4 Product Feed Fixes to Make Before the Holiday Season

Black Friday and Cyber Monday are fast approaching! The holiday season (and Q4 in general) often mean increased spend and more competition for Google Shopping advertisers. If you haven’t evaluated your product feed lately — now’s the time! Here are 4 Product Feed Fixes we recommend everyone make before the holiday push.

 

Optimize Titles, Descriptions, and Links

A green shirt links to red shirt landing page as a bad example of product feed management
Ensure all products have a variant specific landing page. If not, a product like a green shirt could link to a landing page with a red shirt. Additionally, the red shirt could serve for searches for green shirts, which makes it even more important to have separate URLs for variants in the feed.

Google relies on feed attributes like title and description to determine which Google Shopping ads serve on a given term. Before the holiday shopping season begins, take a look at which terms drove sales last year, and which terms have been driving sales recently. It may be worth optimizing some of your titles and descriptions to better mirror how people are looking for your products. 

Additionally, this is a good time to ensure all variations on a product have their own SKU, and a variant-specific landing page. If several variants are sharing a product URL, Google will serve those products interchangeably. For example, if a green T-shirt and a red T-shirt have the same link in the feed, Google will treat them as the same product — and may serve the green t-shirt on terms like “men’s red t-shirt.” Obviously, this will put you at a disadvantage compared to other retailers.

Increase Product Segmentation

A green and red shirt are put into their own campaign because they are top holiday performers.
Look at historical data like holiday top sellers, and ensure those items are segmented appropriately or perhaps even serving in their own product group. Separating these items offers you much more control over the bids for those items. If you notice traffic is a little slow for these items, you can ramp up spend.

We recommend every advertiser have a robust product segmentation system in place. Google offers seven standard fields for segmentation, but you can introduce almost anything you’d like. If you’re currently serving all of your products in a single product group, this is a great place to start. If you already have some segmentation in place, it’s a good time to look at historical data like holiday top sellers, and ensure those items are segmented appropriately or perhaps even serving in their own product group (depending upon the item, and your campaign structure.) Separating these items offers you much more control over the bids for those items. If you notice traffic is a little slow for these items, you can ramp up spend. Want to get more in-depth with product segmentation? Check out our ebook: “How to Radically Increase Google Shopping Profits Using Keyword Segmentation“.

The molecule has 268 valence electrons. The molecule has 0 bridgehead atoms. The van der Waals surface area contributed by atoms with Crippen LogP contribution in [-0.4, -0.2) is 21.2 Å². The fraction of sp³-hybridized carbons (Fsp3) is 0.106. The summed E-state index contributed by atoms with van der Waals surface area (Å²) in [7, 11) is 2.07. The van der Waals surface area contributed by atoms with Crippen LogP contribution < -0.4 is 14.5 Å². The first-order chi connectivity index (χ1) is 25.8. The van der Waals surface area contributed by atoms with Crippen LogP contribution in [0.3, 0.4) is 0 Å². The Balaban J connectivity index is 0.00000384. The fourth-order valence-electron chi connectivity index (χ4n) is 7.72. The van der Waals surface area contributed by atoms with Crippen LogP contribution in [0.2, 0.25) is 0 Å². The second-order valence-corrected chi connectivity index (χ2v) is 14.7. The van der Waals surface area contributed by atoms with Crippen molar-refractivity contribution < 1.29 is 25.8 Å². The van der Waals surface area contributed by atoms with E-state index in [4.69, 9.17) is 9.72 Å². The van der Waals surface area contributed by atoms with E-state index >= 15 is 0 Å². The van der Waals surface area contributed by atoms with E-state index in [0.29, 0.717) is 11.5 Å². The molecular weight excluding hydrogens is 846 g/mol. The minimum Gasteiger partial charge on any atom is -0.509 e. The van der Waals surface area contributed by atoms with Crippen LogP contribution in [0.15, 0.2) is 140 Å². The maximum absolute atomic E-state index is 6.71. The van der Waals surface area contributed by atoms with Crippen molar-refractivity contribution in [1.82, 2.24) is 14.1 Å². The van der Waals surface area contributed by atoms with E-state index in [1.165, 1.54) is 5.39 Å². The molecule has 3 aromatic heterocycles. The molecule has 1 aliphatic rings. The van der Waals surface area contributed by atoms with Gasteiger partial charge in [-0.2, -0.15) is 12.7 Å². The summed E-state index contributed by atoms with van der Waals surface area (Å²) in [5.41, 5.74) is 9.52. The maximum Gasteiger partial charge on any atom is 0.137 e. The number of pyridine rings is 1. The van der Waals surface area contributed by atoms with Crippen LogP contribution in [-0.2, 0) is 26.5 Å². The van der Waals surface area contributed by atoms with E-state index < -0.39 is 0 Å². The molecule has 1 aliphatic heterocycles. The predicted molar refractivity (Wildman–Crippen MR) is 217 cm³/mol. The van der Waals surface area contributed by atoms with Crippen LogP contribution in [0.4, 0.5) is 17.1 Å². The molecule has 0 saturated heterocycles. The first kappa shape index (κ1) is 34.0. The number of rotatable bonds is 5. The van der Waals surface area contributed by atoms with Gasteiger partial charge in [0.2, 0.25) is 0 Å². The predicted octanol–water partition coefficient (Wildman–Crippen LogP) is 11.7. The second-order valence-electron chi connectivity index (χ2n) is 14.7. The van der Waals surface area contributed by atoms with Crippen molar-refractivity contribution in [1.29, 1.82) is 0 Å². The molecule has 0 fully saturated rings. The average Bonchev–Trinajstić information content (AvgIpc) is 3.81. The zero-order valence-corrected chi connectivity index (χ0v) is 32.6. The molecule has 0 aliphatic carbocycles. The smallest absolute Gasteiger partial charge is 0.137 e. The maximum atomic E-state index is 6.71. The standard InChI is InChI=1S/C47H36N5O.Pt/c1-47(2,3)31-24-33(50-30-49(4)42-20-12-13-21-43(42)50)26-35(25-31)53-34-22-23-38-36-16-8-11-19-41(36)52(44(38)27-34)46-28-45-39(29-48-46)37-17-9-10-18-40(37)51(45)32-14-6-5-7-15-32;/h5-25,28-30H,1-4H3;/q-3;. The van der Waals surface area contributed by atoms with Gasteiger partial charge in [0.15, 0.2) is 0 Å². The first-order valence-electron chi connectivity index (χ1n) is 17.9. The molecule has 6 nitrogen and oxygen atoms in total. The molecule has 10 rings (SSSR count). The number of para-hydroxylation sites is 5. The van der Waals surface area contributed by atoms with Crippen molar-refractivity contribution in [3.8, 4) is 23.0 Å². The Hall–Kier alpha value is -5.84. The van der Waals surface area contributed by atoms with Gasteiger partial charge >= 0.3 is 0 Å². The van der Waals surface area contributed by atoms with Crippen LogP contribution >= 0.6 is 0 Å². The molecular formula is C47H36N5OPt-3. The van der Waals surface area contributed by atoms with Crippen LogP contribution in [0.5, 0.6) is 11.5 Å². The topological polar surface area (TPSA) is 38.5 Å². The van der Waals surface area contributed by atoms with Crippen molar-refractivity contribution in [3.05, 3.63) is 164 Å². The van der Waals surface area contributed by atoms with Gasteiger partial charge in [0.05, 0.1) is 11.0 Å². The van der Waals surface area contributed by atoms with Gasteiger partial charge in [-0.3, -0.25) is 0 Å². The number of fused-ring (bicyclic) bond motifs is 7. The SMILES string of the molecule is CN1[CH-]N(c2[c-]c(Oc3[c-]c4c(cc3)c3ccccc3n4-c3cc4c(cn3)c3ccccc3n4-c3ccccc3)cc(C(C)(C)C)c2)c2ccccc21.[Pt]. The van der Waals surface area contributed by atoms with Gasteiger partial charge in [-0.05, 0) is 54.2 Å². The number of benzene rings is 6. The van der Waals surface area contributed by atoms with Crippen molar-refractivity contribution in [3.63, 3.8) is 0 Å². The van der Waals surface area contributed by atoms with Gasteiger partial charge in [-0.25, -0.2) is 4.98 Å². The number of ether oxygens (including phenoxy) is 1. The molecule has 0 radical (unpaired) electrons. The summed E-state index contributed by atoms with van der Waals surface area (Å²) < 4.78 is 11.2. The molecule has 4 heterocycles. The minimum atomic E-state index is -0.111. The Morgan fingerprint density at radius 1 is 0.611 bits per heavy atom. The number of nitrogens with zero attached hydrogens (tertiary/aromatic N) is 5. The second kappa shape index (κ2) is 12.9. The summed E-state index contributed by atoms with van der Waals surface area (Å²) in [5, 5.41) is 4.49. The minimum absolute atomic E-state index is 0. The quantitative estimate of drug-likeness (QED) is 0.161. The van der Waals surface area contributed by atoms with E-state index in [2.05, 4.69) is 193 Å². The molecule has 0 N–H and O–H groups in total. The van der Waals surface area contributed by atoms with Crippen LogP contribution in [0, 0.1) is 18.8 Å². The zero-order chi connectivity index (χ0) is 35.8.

Update Key Metrics 

A graph titled "post-holiday reporting"  showing revenue and cost.
Make sure to update cost information. This will ensures your post-holiday reporting is as accurate as possible. Even if the holiday season represents only a slight bump in your revenue, it’s a good chance to take another look at the information you’re using to calculate profit.

Have your cost-of-good metrics changed with increased holiday inventory? Are you changing your shipping method? Is your merchandise return rate higher or lower on some items? All of these metrics should be re-evaluated prior to the holiday season. (Unless you’re already updating these regularly and pushing them to the product feed — in which case, good job!) 

Updating your cost information ensures that your post-holiday reporting is as accurate as possible—which is really important if Q4 accounts for a significant percentage of your annual profit! Even if the holiday season represents only a slight bump in your revenue, it’s a good chance to take another look at the information you’re using to calculate profit. 

Double-check promotions

A calendar highlights the days of a black friday sale.
Extend Black Friday promotions through Sunday and Cyber Monday promotions through Tuesday or Wednesday. This will give Google enough time to approve the promotions.

Are you running any promotions for the holiday season? If you intend to promote them on Google Shopping, make sure the duration of the promotion is long enough to allow Google sufficient time to approve them (more than one day, usually.) Black Friday promotions can be extended through Sunday and Cyber Monday promotions through Tuesday or Wednesday , for instance. 

You also want to make sure your promotion aligns with Google’s requirements. Disapproved promotions can take a while to be re-approved, and that’s advertising time lost. Once you’ve decided on any promotions, make sure the promotion_ids (if applicable) are correctly included in the product feed, and associated to the correct products. 

If you have all of the above fixes in line — your product feed is ready for the holiday season! The work isn’t done yet, though —check out our other Black Friday blogs to optimize your entire advertising program. 

Not sure where to start this holiday season? We can help. Reach out today to talk to an analyst, and be ready to make the most of Q4!

Author

Christina is the Marketing Manager at Omnitail. She spent several years doing content, PPC, and email marketing for retail and tech companies before starting as an SEM Analyst at Omnitail. Christina now manages Omnitail's various marketing initiatives and enjoys reading and writing about trends in digital marketing.

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